daily mirror

The British tabloid The Daily Mirror announced this weekend that they will begin outsourcing the bulk of their content writing to satire news sites based out of Arkansas. The move comes as the tabloid faces declining viewership and poor journalism standards from existing staff.

The tabloid hopes to increase readership by providing stories that are often more true than their typical pieces. Arkansas initially attracted the magazines because of their vast amount of exceptional talent and near 3rd world cost of living. Initial trial runs of using the Arkansas satire writers has proven quite successful, spawning reproductions of their stories in Canada, Australia, New York and other UK papers.

“We think we have found a winning combination with the new writers,” says chief editor of The Daily Mirror. “We think this really brings our journalism up to a new notch. The content we get from them is far better than what we really write. Who wants to read our crappy articles about a man being stuck in a traffic cone, or Miley Cyrus wearing an outdated basketball jersey. This allows us to be far more in touch with what our readers want to actually read.”

This is not the first time the tabloid has attempted to outsource their journalism. Last year they contracted with a writing firm out of India. The contract failed when an article pitched about Kate Middleton becoming pregnant was written back as Queen Elizabeth becoming pregnant with Prince William’s child. The article prompted an apology to the queen from the paper.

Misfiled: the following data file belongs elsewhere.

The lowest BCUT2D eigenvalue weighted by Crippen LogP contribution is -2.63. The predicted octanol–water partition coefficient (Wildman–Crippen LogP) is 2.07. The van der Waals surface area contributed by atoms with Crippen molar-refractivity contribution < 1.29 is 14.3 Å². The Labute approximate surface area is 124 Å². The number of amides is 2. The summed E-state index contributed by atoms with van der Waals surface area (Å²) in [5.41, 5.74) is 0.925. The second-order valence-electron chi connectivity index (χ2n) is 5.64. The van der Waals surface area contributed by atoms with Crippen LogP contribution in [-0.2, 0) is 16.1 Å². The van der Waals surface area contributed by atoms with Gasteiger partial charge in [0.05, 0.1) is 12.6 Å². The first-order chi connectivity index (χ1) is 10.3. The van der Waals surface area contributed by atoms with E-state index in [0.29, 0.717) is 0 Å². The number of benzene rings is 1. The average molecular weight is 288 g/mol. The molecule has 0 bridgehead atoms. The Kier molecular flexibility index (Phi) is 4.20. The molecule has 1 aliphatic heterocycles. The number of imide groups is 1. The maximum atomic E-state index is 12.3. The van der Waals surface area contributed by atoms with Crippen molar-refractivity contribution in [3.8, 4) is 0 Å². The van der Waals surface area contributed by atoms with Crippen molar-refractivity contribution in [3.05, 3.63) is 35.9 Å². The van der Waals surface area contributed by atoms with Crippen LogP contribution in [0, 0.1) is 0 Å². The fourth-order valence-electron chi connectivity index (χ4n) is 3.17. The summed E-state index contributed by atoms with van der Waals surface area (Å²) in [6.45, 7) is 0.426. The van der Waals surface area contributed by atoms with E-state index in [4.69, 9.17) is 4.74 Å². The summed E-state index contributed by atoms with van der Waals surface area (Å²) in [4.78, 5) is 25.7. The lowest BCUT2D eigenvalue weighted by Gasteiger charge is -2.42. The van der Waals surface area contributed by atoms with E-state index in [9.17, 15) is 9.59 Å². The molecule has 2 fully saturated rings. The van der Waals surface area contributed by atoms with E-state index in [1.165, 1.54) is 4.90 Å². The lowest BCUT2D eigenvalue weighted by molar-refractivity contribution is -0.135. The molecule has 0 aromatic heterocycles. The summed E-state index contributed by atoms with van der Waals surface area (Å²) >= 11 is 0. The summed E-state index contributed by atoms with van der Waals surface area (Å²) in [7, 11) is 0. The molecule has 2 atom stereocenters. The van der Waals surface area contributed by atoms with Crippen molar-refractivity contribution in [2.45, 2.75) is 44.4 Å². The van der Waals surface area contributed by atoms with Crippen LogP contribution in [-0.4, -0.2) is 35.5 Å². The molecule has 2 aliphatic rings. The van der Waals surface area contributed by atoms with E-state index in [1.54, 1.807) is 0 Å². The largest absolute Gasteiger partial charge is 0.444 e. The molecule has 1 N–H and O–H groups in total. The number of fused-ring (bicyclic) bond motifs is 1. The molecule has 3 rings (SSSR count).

“Yes we have had to overcome a few language barriers with the Arkansas people, but it is nothing compared to what we went through with the Indians,” the editor explains. “We had to google to see what the word ‘Yall’ actually referred to, and it took us forever to understand why they keep putting their feet in the rear of their automobiles.”

The Daily Mirror expects to complete the full transition to the new writers by the end of the month. They did acknowledge that some of the stories may seem far fetched, like a man eating 413 Red Lobster biscuits, but they promise as long as the stories seem even remotely plausible they will publish the stories.